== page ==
By Chris Heward, Wetlands Research Assistant
Although the first migrant woodcock are now appearing in the UK, there’s many more that have yet to arrive. As our satellite-tagged birds show, there are some woodcock that have still yet to begin their autumn migrations.
We have heard from two of our satellite-tagged woodcock, Nellie III and Holkham, as recently as the 29th & 22nd October respectively - and there's no sign of migration from these birds yet. These are both Scandinavian woodcock, and having a shorter distance to travel than their Russian equivalents, can probably afford to depart a little later.
But Sir John and Phynodderee, both of which spent their summers in Russia, transmitted on the 17th October and 21st October and were still in Russia at the time. It could be that they have since left their breeding sites and are heading west, but this will only be confirmed when we receive more up-to-date data.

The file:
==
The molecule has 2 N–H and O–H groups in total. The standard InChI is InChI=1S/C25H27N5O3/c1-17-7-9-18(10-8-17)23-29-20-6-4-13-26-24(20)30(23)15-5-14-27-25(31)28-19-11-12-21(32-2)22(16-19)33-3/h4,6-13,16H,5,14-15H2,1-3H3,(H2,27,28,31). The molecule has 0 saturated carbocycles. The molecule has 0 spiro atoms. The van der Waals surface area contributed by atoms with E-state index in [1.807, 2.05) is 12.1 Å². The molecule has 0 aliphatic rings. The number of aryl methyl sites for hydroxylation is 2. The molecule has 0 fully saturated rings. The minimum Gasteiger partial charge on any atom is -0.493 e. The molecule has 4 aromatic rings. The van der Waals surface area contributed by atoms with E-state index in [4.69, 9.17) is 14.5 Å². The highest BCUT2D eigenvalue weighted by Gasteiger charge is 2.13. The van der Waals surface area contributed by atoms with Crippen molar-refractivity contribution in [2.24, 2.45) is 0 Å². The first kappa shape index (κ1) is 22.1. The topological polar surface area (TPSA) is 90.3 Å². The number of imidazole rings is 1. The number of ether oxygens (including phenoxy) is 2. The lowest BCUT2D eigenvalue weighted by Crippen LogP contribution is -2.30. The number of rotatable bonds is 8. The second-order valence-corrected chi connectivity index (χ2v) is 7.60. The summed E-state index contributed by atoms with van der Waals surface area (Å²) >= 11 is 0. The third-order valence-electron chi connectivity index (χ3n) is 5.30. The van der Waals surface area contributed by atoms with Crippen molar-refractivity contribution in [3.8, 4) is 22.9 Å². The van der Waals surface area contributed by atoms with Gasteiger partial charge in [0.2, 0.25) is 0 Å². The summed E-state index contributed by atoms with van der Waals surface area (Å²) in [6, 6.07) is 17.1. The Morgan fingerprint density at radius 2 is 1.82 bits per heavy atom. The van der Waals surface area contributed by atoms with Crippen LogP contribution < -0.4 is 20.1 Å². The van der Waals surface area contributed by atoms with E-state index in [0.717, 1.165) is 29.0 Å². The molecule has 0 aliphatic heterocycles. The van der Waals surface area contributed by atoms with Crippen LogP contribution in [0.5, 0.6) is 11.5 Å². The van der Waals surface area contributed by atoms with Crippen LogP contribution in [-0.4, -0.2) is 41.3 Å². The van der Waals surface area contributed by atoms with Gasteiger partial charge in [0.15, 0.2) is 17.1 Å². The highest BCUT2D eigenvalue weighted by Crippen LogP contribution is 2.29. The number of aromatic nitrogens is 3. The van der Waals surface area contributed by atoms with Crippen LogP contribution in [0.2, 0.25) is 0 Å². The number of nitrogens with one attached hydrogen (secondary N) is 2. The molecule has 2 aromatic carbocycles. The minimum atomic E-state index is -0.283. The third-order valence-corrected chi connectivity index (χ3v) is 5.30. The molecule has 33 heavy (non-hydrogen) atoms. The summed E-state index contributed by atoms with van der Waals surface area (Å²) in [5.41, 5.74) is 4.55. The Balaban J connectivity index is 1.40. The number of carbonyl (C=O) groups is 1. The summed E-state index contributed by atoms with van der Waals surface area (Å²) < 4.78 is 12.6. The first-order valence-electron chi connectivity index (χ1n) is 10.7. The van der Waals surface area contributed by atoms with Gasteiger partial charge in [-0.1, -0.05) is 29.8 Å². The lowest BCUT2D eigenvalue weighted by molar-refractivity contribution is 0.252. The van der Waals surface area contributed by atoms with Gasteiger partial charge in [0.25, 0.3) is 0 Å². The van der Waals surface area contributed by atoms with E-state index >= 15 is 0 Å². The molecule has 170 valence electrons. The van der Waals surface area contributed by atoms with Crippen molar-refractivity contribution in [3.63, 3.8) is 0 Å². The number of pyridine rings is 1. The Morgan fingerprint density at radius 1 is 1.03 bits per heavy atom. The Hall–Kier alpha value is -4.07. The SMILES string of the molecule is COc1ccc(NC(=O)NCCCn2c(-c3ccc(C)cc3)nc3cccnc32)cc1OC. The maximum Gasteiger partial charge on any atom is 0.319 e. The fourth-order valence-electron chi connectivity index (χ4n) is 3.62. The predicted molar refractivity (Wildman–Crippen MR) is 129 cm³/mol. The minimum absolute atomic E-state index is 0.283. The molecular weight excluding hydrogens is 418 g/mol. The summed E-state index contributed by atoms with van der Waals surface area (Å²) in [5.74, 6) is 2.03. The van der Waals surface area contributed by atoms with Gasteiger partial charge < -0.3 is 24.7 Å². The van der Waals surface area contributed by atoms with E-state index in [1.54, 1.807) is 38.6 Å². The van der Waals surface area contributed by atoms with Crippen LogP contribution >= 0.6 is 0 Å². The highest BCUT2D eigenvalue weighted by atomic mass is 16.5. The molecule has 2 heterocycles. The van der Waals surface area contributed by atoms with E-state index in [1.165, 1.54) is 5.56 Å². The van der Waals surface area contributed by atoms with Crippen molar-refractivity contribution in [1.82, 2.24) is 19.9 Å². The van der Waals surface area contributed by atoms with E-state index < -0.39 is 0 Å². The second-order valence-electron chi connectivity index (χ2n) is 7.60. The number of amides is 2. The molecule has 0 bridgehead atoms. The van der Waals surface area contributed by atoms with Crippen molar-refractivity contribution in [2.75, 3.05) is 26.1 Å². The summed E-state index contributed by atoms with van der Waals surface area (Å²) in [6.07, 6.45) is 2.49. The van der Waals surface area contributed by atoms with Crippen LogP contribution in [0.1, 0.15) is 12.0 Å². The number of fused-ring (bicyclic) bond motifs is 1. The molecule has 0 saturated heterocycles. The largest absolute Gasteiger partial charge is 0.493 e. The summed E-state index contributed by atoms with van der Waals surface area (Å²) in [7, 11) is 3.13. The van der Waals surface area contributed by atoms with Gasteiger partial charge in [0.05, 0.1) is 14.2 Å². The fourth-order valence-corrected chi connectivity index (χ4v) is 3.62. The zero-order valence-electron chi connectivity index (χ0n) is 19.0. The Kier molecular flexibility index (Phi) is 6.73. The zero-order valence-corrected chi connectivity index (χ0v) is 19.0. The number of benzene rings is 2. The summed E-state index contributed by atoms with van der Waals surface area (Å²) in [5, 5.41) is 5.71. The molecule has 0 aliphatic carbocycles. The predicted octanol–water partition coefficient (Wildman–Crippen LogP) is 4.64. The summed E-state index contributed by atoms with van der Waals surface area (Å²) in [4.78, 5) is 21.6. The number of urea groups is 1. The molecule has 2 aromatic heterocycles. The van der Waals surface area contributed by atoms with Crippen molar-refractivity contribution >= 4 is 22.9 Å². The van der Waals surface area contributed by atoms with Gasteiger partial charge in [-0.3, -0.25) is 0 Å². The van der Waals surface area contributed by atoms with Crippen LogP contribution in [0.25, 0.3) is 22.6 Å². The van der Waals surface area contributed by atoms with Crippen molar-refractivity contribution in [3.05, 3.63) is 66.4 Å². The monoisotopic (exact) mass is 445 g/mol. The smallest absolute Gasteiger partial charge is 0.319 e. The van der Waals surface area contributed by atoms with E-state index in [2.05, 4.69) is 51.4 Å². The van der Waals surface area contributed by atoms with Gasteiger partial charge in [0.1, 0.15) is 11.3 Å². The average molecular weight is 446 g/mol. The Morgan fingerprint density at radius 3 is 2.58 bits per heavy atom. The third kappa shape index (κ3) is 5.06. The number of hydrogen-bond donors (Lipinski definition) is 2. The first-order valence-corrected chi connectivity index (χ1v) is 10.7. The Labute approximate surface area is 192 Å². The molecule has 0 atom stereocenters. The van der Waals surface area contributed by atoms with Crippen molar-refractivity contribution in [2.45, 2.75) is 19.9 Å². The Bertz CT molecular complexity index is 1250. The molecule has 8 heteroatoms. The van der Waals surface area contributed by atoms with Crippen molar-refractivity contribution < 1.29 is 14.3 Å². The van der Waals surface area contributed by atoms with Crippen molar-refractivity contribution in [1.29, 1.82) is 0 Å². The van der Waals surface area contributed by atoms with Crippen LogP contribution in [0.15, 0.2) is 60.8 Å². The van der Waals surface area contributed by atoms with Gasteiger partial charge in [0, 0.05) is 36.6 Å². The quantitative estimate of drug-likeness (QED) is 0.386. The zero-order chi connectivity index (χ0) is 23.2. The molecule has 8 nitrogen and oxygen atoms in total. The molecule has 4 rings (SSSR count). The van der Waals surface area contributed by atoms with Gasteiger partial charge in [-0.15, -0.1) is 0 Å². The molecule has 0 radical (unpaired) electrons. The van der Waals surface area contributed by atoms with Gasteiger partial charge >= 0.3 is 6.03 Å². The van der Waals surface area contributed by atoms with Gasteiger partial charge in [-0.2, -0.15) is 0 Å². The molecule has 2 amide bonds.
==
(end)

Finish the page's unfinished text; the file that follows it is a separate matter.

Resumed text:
Phynodderee in particular, has a long way to travel having flown as far as the Komi Republic (read this blog about her wanderings). Temperatures in the Komi Republic’s capital, Syktyvkar, are still around 1°C; a level that woodcock can tolerate. Nevertheless, Phynodderee might want to think about moving before the Russian winter sets in, as colder temperatures are certainly on their way.
Meanwhile, we are already receiving the first reports of migrant woodcock arriving in Britain. Such an extended migration period is normal, with some woodcock arriving in Britain while others have yet to leave their breeding sites. These different arrival and departure dates probably reflect differences between the different breeding locations across Europe, but also between youngsters and adults, with the latter often arriving later.
This is one of the reasons why we recommend, to those who wish to shoot woodcock, that they should not be taken until the 1st December. Whilst the first autumn woodcock are being seen across the east of the country now, it will take time for numbers to build up to their full winter levels. Shooting before this point is reached will increase the risk to our declining resident breeding population.